Collaboration, data access and avoiding the "race to the bottom" are all elements important to the future of value-based care, according to Brian Larkin, MD, an orthopedic surgeon and chief medical officer of Denver-based Orthopedic Centers of Colorado.
He told Becker's Spine Review how these factors can help value-based care thrive.
Note: This response was edited for style.
Question: What does the future of value-based care look like?
Dr. Brian Larkin: With rising healthcare costs across the United States, there has been tremendous pressure to consider value-based care as a means to deliver more cost-effective healthcare. Put simply, value-based care seeks to reimburse for the quality of care, rather than the quantity of care as our current fee-for-service model reimburses for.
The Centers for Medicare & Medicaid Services and the Department of Health and Human Services have highlighted this as a priority and have put in place some policies to enact this change. Early examples have included Medicare Shared Savings Program and Accountable Care Organizations. Orthopedic surgeons have started value-based care with bundled payment programs for total joint replacement such as the Comprehensive Care for Joint Replacement and Bundled Payments for Care Improvement. This care delivery model has shown early success and future opportunities. Many stakeholders in commercial- and government-led healthcare are excited about the prospect of further applications.
For value-based care to succeed at a large scale, there must be collaboration among the various stakeholders that are involved in care today. Engagement of both commercial and government payers is essential to build programs for reimbursement that will adequately measure and reward quality care. Engagement of providers is critical as this transition will be massively more successful if the needs and challenges that providers face are met on the front end. Engagement with high-quality provider groups that have invested in value-based care is also important, as many of the lessons these forward-thinking organizations have learned will help guide this transition. Investment in transparent, accessible data is another critical piece as this is how healthcare will show value. Without good data, quality becomes very hard to define. Lastly, but perhaps most importantly, engagement of the patient in this process is crucial. Healthcare delivery in a value-based arrangement may look different to the patient, and we need to explain these differences and help the patient understand how this transition will lead to better delivery of healthcare for them and our community.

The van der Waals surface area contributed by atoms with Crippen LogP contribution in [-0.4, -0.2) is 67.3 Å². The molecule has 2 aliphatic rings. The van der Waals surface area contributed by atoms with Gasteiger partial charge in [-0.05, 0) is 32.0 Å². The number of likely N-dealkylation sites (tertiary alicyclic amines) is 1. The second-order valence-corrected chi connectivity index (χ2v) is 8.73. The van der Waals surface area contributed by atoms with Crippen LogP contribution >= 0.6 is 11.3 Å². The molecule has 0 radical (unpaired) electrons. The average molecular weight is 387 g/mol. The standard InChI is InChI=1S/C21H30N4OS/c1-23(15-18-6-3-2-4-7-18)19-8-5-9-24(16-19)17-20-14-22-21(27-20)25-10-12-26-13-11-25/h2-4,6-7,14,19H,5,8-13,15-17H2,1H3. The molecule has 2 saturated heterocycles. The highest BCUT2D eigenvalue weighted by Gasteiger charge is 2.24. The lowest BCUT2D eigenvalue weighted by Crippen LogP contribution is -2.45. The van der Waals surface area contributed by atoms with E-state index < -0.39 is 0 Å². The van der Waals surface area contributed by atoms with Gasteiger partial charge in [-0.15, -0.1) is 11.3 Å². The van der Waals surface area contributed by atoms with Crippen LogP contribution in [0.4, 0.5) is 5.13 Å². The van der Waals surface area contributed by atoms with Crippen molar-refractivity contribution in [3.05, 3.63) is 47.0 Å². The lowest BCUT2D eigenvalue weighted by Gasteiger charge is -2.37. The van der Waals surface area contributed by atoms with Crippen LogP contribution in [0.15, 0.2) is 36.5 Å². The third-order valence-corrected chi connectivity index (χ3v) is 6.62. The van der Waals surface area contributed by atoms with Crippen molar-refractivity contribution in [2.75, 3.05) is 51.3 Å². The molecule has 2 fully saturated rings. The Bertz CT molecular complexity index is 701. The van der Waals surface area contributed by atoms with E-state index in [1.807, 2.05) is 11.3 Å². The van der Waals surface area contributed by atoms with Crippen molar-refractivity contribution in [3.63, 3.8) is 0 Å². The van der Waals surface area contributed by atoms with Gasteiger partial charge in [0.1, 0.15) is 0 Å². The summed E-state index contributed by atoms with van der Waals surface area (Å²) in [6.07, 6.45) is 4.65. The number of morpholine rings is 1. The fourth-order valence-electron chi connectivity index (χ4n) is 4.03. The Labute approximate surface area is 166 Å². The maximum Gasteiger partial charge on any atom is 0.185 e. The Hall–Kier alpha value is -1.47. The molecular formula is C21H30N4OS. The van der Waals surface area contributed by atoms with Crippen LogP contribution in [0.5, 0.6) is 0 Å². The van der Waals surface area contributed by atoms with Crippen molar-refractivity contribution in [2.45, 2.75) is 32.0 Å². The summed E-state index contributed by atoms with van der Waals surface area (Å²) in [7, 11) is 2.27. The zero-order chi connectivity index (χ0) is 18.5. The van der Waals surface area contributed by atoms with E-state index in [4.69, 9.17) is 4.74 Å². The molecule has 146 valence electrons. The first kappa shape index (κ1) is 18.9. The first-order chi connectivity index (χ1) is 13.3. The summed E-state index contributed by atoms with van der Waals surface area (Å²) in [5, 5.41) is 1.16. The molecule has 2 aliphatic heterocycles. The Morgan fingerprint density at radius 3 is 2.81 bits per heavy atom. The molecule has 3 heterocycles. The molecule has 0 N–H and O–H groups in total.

Beyond stakeholder engagement, a critical piece in this process is making sure this transition does not cause financial hardship. Healthcare has seen its share of hardship through the current pandemic, and investing in new forms of healthcare delivery requires capital investments and significant time and energy. As these changes occur, we need to reward those who are early adopters and show value, or the adoption of value-based care at a widespread level will struggle. As programs mature and recruit more participants, we must actively look at whether they continue to drive value and adjust accordingly. While the clear goal is to be cost effective, this movement cannot be a race to the bottom, or the success of these initiatives will suffer.